I am considering dropping out of my mechanical engineering PhD program (only a year in) to return to a career in software engineering. During my job search I feel I have had a mediocre response from potential employers for jobs where I should have been a knock-out, home run candidate.

On my resume I have listed that I am currently a PhD student. Is it possible the in-work PhD is hurting my response? If so, what should I do to better sell myself to potential employers? Furthermore, is the fact that my PhD and career choice are in different fields hurting?

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    Note that a year into a PhD program (at least in the USA), you should be looking to pick up a Masters as you leave, if your university has a non-thesis option (awarded on the basis of coursework). The courses you were taking to prepare for qualifying exams generally meet most if not all of the requirements for a non-thesis Masters. This also fills in the empty year in your resume very nicely, and even if you mention that you once thought of going on to a PhD, leaving with a Masters won't label you as a quitter. – Ben Voigt Jun 2 '15 at 4:47
  • @Ben Voight. Thanks. I've considered a masters but I don't think I have a non-thesis option (I'm fully funded and my research is what justifies my pay). I still might do a masters but would be looking at ankther year. – chessofnerd Jun 2 '15 at 5:55
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    Can you turn what you've done so far into a Master's thesis, with say 2 months of writing? – Moriarty Jun 2 '15 at 7:45

I had a similar case, though my incomplete Master's came before a completed Master's in an entirely different field. Any gaps or oddities in your past are questioned. In my case, I had not completed a Master's in Biology, left, worked for a few years, finished a Master's in Computer Science, and then got a much better job.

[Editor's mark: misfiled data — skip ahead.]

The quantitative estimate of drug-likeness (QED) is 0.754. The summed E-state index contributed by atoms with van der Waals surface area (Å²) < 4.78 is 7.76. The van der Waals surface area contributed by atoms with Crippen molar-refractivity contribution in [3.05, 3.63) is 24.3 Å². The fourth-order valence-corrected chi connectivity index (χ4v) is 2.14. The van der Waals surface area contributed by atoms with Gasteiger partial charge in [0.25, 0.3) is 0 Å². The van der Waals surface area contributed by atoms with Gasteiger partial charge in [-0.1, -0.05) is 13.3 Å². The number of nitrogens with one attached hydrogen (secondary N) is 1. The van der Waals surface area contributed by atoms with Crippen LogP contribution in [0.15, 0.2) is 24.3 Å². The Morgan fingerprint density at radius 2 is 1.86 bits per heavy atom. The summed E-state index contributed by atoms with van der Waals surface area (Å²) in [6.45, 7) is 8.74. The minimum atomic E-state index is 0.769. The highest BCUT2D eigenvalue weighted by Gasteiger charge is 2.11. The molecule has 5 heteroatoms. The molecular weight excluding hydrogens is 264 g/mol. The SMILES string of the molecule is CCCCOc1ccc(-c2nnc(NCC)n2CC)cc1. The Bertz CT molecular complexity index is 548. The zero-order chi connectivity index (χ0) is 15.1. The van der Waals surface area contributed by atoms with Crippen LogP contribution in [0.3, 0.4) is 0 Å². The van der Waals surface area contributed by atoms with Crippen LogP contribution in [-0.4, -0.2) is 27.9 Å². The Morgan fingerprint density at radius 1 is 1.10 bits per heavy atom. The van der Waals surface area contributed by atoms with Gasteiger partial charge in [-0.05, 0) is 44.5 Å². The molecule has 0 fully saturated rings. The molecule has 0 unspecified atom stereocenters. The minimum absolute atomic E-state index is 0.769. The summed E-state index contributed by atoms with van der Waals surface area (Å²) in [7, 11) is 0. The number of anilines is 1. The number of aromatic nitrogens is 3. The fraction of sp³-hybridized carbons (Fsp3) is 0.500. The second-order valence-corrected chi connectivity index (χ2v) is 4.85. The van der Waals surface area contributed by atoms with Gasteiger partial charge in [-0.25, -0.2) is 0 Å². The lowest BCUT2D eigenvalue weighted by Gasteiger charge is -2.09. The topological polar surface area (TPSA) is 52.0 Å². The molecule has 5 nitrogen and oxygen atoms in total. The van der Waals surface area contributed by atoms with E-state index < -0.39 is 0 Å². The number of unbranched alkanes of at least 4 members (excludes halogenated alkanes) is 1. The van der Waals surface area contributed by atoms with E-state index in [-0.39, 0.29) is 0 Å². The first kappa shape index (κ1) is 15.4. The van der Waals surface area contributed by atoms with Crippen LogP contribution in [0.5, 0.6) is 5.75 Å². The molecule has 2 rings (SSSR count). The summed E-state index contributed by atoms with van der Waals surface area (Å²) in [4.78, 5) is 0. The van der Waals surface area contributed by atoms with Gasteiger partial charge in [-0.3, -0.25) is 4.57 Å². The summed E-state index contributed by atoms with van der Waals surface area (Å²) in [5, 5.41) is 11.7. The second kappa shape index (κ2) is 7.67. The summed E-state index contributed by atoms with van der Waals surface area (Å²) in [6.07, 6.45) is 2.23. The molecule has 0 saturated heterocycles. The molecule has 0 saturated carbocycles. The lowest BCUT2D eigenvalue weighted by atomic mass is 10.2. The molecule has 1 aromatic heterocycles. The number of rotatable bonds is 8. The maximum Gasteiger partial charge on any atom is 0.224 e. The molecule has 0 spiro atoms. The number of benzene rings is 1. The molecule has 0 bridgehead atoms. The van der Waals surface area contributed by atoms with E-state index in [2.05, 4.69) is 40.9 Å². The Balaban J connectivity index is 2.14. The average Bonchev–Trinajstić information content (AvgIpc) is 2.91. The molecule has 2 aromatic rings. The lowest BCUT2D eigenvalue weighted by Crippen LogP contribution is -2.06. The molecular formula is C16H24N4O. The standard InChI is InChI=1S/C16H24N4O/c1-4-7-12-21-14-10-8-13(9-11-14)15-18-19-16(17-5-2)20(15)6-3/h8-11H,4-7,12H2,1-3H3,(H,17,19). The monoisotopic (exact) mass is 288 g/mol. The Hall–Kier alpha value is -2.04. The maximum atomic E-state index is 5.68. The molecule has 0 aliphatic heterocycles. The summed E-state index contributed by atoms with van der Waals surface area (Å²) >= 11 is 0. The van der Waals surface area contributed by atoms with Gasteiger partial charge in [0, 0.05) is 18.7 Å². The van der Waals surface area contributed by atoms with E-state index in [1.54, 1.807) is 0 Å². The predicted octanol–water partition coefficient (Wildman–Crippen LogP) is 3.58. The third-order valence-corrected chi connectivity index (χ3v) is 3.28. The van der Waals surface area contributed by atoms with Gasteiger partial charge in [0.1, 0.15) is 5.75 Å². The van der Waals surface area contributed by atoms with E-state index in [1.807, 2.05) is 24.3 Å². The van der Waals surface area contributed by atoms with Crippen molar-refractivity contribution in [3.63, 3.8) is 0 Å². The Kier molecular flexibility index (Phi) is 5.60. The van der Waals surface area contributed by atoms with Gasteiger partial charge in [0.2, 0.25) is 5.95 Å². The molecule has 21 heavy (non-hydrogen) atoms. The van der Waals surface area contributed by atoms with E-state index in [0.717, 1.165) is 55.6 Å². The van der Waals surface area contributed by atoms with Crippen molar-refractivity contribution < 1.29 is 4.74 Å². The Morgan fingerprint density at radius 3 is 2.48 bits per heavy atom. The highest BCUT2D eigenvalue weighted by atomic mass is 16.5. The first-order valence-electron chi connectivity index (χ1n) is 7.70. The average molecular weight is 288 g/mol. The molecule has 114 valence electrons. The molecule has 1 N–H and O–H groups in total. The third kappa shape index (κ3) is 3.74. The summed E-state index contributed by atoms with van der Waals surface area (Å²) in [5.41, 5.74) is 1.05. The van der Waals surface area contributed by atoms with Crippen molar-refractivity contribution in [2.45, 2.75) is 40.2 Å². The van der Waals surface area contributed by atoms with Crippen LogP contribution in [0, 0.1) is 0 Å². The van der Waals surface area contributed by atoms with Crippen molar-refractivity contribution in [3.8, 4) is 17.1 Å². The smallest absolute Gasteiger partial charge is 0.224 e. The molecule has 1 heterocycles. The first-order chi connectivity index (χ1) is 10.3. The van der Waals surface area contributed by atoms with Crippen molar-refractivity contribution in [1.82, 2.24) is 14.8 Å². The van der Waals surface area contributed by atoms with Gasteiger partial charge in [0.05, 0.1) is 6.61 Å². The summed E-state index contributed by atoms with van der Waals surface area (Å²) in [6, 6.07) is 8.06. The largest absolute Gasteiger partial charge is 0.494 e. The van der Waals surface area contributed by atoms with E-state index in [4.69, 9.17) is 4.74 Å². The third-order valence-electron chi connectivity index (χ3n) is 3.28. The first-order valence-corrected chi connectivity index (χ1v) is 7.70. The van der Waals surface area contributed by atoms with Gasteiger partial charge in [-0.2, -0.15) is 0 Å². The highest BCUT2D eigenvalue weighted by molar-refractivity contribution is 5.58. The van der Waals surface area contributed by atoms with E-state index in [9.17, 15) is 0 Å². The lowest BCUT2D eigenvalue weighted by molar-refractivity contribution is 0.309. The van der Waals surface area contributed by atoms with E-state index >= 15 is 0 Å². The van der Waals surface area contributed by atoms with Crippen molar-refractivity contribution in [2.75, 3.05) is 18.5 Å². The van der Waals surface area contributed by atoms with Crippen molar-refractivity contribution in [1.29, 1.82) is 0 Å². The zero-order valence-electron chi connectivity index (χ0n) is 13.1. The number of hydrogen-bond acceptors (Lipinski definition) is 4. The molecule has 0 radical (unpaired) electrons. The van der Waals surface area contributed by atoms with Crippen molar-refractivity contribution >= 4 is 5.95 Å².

Do not remove that entry about being a PhD student. It can potentially come back to bite you down the road if it is found during a background check/re-evaluation, as you are purposely concealing potentially vital information.

Instead, prepare to be asked why you are leaving the PhD program during your interview phase. I am not sure of your reasons, but you should be able to bounce your answer off any friends and supportive colleagues to see if they are convinced.

Also, consider contacting a technical recruiter to go over your application to evaluate your portfolio. That will help you narrow down any other potential issues with your resume.

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It's possible that they're not taking you as seriously as you would hope because they think you might want to make your PhD the priority and quit the job soon and return to academia. Or, they may see you as non-committal—one who jumps careers—and they are looking for somebody who will stay with them.

Also, software engineering is a hot field right now. There might be a ton of other really stellar applicants, so you might be facing stronger competition than you expected.

Of course, it does depend on a host of other factors, some of which are in your control and most of which are not.

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  • You must use your cover letter to set the stage for yourself, and addressing this question should be one of your priorities, @chessofnerd. – juandesant Jun 10 '16 at 13:26

I think that such questions do not have general answers. IMHO, it all depends on your particular situation and variables, associated with it. In particular, I believe that it is crucial who is looking at your resume or CV and through what "lenses" (perspectives). Additionally, some other factors might be at play, such as timing, areas that you're trying to find jobs in, how well your cover letter, if any, is customized to a particular position, style and contents of your resume/CV, and many others.

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